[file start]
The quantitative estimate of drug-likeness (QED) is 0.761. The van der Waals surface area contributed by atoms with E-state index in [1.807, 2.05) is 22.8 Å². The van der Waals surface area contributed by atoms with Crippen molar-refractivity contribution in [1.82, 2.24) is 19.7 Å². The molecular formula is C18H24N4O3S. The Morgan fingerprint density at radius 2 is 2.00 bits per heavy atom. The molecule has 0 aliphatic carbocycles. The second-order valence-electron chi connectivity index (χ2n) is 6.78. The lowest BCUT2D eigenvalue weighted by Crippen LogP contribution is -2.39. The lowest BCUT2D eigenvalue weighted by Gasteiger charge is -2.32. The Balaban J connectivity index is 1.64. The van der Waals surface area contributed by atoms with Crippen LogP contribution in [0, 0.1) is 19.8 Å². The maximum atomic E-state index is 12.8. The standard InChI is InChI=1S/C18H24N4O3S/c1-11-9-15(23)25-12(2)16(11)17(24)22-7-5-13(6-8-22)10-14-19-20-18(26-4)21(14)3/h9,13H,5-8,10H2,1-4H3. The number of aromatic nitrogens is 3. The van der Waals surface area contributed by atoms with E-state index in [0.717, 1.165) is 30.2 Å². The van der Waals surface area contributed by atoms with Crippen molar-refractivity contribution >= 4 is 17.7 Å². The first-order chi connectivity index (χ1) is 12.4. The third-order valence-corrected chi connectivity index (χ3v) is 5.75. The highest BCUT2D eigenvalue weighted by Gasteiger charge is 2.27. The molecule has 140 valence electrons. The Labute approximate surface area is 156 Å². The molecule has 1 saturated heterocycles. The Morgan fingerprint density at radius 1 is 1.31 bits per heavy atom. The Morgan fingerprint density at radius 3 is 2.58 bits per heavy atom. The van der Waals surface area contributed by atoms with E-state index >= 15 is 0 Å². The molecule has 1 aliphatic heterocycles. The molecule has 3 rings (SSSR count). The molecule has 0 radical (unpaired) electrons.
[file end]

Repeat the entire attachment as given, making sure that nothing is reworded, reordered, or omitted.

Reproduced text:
The quantitative estimate of drug-likeness (QED) is 0.761. The van der Waals surface area contributed by atoms with E-state index in [1.807, 2.05) is 22.8 Å². The van der Waals surface area contributed by atoms with Crippen molar-refractivity contribution in [1.82, 2.24) is 19.7 Å². The molecular formula is C18H24N4O3S. The Morgan fingerprint density at radius 2 is 2.00 bits per heavy atom. The molecule has 0 aliphatic carbocycles. The second-order valence-electron chi connectivity index (χ2n) is 6.78. The lowest BCUT2D eigenvalue weighted by Crippen LogP contribution is -2.39. The lowest BCUT2D eigenvalue weighted by Gasteiger charge is -2.32. The Balaban J connectivity index is 1.64. The van der Waals surface area contributed by atoms with Crippen LogP contribution in [0, 0.1) is 19.8 Å². The maximum atomic E-state index is 12.8. The standard InChI is InChI=1S/C18H24N4O3S/c1-11-9-15(23)25-12(2)16(11)17(24)22-7-5-13(6-8-22)10-14-19-20-18(26-4)21(14)3/h9,13H,5-8,10H2,1-4H3. The number of aromatic nitrogens is 3. The van der Waals surface area contributed by atoms with E-state index in [0.717, 1.165) is 30.2 Å². The van der Waals surface area contributed by atoms with Crippen molar-refractivity contribution >= 4 is 17.7 Å². The first-order chi connectivity index (χ1) is 12.4. The third-order valence-corrected chi connectivity index (χ3v) is 5.75. The highest BCUT2D eigenvalue weighted by Gasteiger charge is 2.27. The molecule has 140 valence electrons. The Labute approximate surface area is 156 Å². The molecule has 1 saturated heterocycles. The Morgan fingerprint density at radius 1 is 1.31 bits per heavy atom. The Morgan fingerprint density at radius 3 is 2.58 bits per heavy atom. The van der Waals surface area contributed by atoms with E-state index >= 15 is 0 Å². The molecule has 1 aliphatic heterocycles. The molecule has 3 rings (SSSR count). The molecule has 0 radical (unpaired) electrons.